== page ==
So you landed an interview! What an exciting opportunity! You focused on the type of industry you’d be interested in working in. You met with your sponsor or another trusted friend and spoke about the advantages of working in this field of work. You found that the type of hours of operation would work well with your recovery schedule, allowing you to continue participating in your weekly/daily meetings and stay on your path to sobriety. Then after compiling your related skills and past experience, you were able to compose a personal and professional resume that caught the eye of a hiring manager!
You’ve overcome your years of addiction. You’ve completed treatment and began working the steps in your local anonymous group and you’re starting to feel more in control of your own destiny. With your grip tightening around your future, you’ve become aggressive on your path to victory and its time to seal the deal. And nervousness takes hold, doubt begins to creep in and the fear can seem overwhelming.
We can do this, we can figure this out. Breathe, you are so much stronger than you think. Embrace the stress, it is your motivation to take action, remain focused and look forward into an intriguing possibility. If it begins to feel too overwhelming, try to use some of your coping mechanisms, like repeating a word or phrase out loud or internally. If your mind wanders, bring your attention back to the mantra.
Now you’re wondering if you should be completely honest about your past. Maybe you’re wondering if that will help explain some of the gaps in your employment or answer their question as to what industry you’re coming from. Choosing to open up and reveal what you’ve been through could help combat preexisting ideas people may hold about what it means to struggle with substance abuse. This is an inspiration and for some, can help someone view addiction as a disease instead of a moral failing. It’s not necessarily a “Yes” or “No” scenario. There are several times at which you could address your recovery. You have the option to disclose your experiences in a cover letter or application, open up during an interview, wait until after you’ve been hired, or opt against sharing entirely. Still, you must choose what’s best for you. Some recommend not disclosing that information until after being hired during an appropriate time, Unfortunately, discussing your path to recovery may elicit negative reactions from people who don’t understand what you’ve been through. Choosing to bring it up either before or during an interview leaves you vulnerable to judgment and ultimately could cost you a job offer.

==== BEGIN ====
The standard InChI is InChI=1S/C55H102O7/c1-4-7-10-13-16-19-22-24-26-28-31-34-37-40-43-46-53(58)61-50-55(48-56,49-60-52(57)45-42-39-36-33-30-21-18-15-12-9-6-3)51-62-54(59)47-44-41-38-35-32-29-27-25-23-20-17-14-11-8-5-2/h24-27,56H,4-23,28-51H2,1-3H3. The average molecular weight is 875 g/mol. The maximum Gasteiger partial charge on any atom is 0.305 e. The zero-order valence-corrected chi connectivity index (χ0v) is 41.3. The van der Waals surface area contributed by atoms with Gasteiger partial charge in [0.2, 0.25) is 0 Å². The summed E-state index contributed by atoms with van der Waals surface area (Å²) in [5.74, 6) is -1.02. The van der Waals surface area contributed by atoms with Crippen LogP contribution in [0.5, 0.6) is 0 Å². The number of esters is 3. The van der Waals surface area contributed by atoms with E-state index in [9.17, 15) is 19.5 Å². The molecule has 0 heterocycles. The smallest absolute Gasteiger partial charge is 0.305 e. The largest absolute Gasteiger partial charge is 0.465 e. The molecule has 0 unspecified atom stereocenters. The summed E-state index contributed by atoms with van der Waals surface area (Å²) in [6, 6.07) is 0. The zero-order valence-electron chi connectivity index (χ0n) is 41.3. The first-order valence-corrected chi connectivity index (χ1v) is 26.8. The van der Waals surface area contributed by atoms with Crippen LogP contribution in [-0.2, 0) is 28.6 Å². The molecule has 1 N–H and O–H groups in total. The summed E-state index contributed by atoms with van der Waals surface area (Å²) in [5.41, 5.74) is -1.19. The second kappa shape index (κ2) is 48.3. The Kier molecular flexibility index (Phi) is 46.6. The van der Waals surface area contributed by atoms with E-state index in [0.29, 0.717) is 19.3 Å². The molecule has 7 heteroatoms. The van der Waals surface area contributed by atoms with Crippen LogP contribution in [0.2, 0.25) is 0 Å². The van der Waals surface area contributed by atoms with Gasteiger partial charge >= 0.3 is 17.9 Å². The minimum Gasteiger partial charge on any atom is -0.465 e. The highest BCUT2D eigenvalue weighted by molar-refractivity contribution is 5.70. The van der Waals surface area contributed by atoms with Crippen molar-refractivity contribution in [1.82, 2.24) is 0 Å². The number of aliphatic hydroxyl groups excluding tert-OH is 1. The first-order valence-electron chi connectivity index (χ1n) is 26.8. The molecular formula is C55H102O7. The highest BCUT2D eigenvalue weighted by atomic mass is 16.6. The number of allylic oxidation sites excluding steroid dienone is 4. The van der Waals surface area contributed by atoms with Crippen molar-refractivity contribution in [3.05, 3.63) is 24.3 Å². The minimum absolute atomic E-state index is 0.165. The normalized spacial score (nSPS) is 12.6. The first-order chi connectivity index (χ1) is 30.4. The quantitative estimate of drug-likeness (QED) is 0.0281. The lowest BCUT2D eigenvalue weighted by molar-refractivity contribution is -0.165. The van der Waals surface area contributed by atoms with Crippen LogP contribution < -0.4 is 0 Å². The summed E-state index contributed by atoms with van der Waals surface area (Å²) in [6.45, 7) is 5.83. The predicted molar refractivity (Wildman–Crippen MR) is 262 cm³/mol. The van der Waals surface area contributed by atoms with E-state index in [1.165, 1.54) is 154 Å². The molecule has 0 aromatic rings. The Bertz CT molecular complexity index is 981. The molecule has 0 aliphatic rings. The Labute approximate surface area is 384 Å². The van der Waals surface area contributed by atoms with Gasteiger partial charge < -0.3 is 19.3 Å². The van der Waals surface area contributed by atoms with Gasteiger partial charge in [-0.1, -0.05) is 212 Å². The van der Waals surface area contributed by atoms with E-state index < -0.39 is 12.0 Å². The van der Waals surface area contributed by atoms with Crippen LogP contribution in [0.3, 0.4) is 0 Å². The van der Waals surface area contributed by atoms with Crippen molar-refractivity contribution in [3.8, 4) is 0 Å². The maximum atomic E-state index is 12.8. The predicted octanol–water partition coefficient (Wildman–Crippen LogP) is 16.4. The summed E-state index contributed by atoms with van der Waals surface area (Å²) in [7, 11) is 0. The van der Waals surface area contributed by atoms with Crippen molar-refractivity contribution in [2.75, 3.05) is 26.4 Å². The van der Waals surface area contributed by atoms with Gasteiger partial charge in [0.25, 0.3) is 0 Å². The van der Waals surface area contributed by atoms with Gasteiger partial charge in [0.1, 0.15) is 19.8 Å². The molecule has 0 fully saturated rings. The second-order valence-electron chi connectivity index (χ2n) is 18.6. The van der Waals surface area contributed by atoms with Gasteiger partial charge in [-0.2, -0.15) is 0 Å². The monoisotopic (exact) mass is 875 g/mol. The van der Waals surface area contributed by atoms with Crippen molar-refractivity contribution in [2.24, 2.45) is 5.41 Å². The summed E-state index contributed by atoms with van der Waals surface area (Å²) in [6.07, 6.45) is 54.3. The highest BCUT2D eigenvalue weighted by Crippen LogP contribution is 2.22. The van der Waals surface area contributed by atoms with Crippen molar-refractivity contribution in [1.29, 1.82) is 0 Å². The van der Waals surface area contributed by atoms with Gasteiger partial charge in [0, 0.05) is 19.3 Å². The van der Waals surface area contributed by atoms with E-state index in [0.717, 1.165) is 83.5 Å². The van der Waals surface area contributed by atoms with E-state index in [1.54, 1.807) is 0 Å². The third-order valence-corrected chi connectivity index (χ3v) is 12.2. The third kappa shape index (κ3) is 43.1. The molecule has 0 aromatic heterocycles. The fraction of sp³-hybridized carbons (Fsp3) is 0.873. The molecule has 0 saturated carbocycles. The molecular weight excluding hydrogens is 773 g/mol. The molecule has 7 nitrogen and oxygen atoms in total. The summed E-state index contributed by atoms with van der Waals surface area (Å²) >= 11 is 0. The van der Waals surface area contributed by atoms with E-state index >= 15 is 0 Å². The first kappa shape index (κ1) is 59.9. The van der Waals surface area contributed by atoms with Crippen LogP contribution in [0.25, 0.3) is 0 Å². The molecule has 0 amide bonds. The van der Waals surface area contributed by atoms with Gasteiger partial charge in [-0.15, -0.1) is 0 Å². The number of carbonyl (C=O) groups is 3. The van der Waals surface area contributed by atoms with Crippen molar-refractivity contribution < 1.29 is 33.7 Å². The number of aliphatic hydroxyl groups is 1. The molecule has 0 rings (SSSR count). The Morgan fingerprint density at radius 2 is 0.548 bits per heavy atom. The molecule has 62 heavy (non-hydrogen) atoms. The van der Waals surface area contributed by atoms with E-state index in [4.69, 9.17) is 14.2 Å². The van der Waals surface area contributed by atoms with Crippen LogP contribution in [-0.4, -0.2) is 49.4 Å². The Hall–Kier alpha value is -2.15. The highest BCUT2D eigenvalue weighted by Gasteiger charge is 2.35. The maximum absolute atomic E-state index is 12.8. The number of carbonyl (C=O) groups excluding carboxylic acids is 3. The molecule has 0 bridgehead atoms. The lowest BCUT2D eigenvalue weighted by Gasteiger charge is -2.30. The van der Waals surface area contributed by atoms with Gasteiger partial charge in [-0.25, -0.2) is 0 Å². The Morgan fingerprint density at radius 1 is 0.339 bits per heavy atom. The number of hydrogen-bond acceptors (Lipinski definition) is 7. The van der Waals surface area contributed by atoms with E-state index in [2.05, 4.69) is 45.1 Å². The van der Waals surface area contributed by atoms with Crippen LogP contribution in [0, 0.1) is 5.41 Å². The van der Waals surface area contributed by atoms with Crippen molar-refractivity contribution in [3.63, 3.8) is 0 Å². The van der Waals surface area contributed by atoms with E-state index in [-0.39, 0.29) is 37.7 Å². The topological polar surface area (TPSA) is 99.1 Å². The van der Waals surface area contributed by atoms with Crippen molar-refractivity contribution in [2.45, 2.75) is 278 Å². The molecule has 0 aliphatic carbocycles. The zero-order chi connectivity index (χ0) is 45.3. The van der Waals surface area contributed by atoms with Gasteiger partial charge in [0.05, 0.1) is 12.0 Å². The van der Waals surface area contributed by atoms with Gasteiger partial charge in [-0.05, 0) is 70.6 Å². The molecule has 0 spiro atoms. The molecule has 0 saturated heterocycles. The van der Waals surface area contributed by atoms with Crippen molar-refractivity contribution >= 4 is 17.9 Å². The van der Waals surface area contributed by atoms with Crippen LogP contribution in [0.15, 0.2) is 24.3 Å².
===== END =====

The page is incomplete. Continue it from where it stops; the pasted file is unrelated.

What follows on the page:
During the interview, remember these helpful hints:
- Research your potential employer: What do they do? What are they well known for in the industry? How long have the been in business? Having a heads up on their day to day functions makes you look interested and informed.
- Prep yourself: Research common interview questions, Can you tell me a little about yourself? How did you hear about us? Why do you want this job? Why should we hire you? Rehearse your answers in front of a friend or family member and get some feedback before the big day. This will help you avoid stammering and rambling on during the interview.
- Stay Positive: Chemical dependency may have left your self esteem in pieces, which can make it hard to sell yourself during an interview. But when you stop focusing on the negative, you can have an easy list of your positive attributes. You know how to complete tasks, you completed treatment! You know how to follow directions, you use your steps on a daily basis! There’s so much more to you than your addictions!
- We live in a digital world: Now this may not be so much interview related but it could be. With the real world dealing with the internet on a daily basis, you need to be realistic as to the type of snooping that can happen from future employers. Your social media presence can be found by a simple search of your name, and if you are not comfortable presenting yourself in the same light that your social media posts have, it may be best to strengthen your privacy settings or editing things you have posted. This is actually a pretty important step to finding work, as you can be disqualified from a job just from something an employer has seen.
- Eye Contact: This can be intimidating, but keeping eye contact with your interviewer shows that you are confident, trust worthy and honest. Looking away or down shows self confidence issues. They are looking to hire someone confident in their abilities!
- Do you have any questions?: Yes, you do! You want to know your chances of being hired! But that isn’t a very nice way to say it, is it? When the interview is coming to a close, sometimes they will ask you if you have any questions. This is one of my favorite opportunities to blow their mind. Ask them if there is any reason why they wouldn’t hire you? They then have to evaluate the interview in that moment, and give you reasons for their choice. It gives you an idea where you stand and it shows them that you are very interested. It can be scary the first time you ask, but I promise, once you catch them off guard and they don’t have an immediate negative reaction to your answer, you will see how well your interview went!
The interview is easily the scariest part of the process, but it is definitive. After the interview comes the waiting game. Some employers will take the time to call you and thank you for your time, some will write you an email or a letter to let you know they’ve gone in another direction. Always be graceful with their decision and tell them good luck! It shows a sportsman like attitude and if it doesn’t work out with their first choice, you have shown dignity in the face of a difficult decision.
Also published on Medium.